NSAs deserve more money

I charge a premium for redo work. I mention to Title if they want it done right the first time, they should give me a call. They usually do.

Ultimately it’s reasonable notaries like myself, who know how to operate a business (i.e. understand the basics of economics), that will continue to do well despite market fluctuations. I am happy to compete with another notary who feels like they deserve $175 per signing. Why? Because those same notaries are too busy negotiating laughable counter offers, and while they do that someone like me is getting an easy $100.

It doesn’t cost you $50 to fill up your tank for an hour drive. Unless you’re driving a Hummer or a full sized pick up truck, then your travel costs should be around $15-$20 per job and even that is generous considering not every job is over an hour away.

A 500 pack of letter paper is around $4. That will last you two large signings. If you budget properly then $8 a signing should go towards new toner. Ok, what about legal sized paper? Even less considering roughly 1/5 of loan docs are legal sized. 1 pack of legal paper should last you easily 6 to 7 large signings.

The only way I would ever request $175 for a signing is if it’s over 2 hours away from me, or has significant burdensome requirements and is overly handholding.

You can claim you’re worth $175 per signing because you “don’t make any mistakes” (you didn’t necessarily say this but other notaries often do) but the reality is signing services really only care about your availability and willingness to correct mistakes, not necessarily a certain track record of error-free signings. Although it’s important to not make consistent mistakes, the reality is that 1 or 2 missed signatures aren’t deal-breaking provided the notary in question promptly fixes the error.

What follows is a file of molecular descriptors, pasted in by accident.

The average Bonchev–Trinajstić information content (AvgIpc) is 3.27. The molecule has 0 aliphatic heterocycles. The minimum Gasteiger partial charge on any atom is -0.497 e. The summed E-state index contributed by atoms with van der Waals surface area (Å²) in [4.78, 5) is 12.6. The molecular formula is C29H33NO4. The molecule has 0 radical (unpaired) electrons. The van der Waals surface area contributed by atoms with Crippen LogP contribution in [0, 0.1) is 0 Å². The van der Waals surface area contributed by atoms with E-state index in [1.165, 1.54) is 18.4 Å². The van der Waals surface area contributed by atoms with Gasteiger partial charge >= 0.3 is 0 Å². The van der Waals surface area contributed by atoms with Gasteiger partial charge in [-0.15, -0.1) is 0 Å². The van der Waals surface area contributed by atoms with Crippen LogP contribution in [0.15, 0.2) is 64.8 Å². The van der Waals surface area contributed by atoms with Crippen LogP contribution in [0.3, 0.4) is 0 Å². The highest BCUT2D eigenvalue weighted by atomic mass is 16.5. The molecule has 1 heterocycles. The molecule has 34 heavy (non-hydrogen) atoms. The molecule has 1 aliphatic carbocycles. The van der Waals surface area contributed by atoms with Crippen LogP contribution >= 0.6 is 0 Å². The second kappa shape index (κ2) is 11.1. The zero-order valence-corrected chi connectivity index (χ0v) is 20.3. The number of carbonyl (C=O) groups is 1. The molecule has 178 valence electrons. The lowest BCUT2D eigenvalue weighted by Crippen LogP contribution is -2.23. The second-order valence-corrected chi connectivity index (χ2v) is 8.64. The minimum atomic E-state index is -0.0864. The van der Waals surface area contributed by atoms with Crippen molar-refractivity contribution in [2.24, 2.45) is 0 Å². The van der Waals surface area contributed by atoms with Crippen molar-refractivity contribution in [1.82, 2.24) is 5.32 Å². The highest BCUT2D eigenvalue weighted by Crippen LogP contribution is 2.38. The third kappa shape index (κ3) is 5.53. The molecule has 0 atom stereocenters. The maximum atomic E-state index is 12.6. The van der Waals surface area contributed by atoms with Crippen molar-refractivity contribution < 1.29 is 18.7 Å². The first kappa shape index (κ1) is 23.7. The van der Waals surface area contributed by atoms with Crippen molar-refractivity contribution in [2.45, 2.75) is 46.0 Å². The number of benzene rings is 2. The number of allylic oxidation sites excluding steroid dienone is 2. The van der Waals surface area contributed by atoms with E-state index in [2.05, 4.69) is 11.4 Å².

At the end of the day there’s no difference between your stamp and my stamp. There’s no difference between your certificate and my certificate. There’s no difference between your presence and my presence at the table. The ink from our stamps will last 200 years unlike a bad plumber’s pipe that will last 1 year instead of 25 years from a good plumber.

Obviously not all notaries truly are equal. Some are friendly and professional. Others not so much. So I’m speaking in terms of bare minimum standards. If notaries are continuously finding work then it’s safe to assume they are meeting those minimum standards of professionalism. The bad eggs will eventually be terminated. With all that considered I feel like my point holds.

Disagree all you want. If you can make a living haggling over pay then good for you. Just understand that not every notary thinks it’s abuse to get paid under $120 per signing.

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Very well said. And right to the point.

I’m in total agreement…

I literally got a call yesterday morning from ServiceLink at 8am. They wanted me to do a Refi at 11:30am. Fine. I asked the fee and they said $90. Now, they didn’t know this, but I literally woke up to answer the phone haha. I don’t start my day technically until 9:30am (isn’t making your own schedule the best). In my groggy state, I didn’t register that this was a rush job and I should ask for much more. Instead, I just asked for my minimum, which is $100.

The person on the phone said that should be fine since it’s a rush job and that she just had to check and get right back with me. I got out of bed, made breakfast and got fully ready for the upcoming job… but the email confirmation never came and neither did the call. They wouldn’t hire me for their 2 hour rush job because I asked for $10 more… And, I’ve actually worked with them quite a bit (although this past month has been dead) so I have a track record of successful signings with them and lots of experience. Oh, right, experience means less than nothing to signing services :speak_no_evil: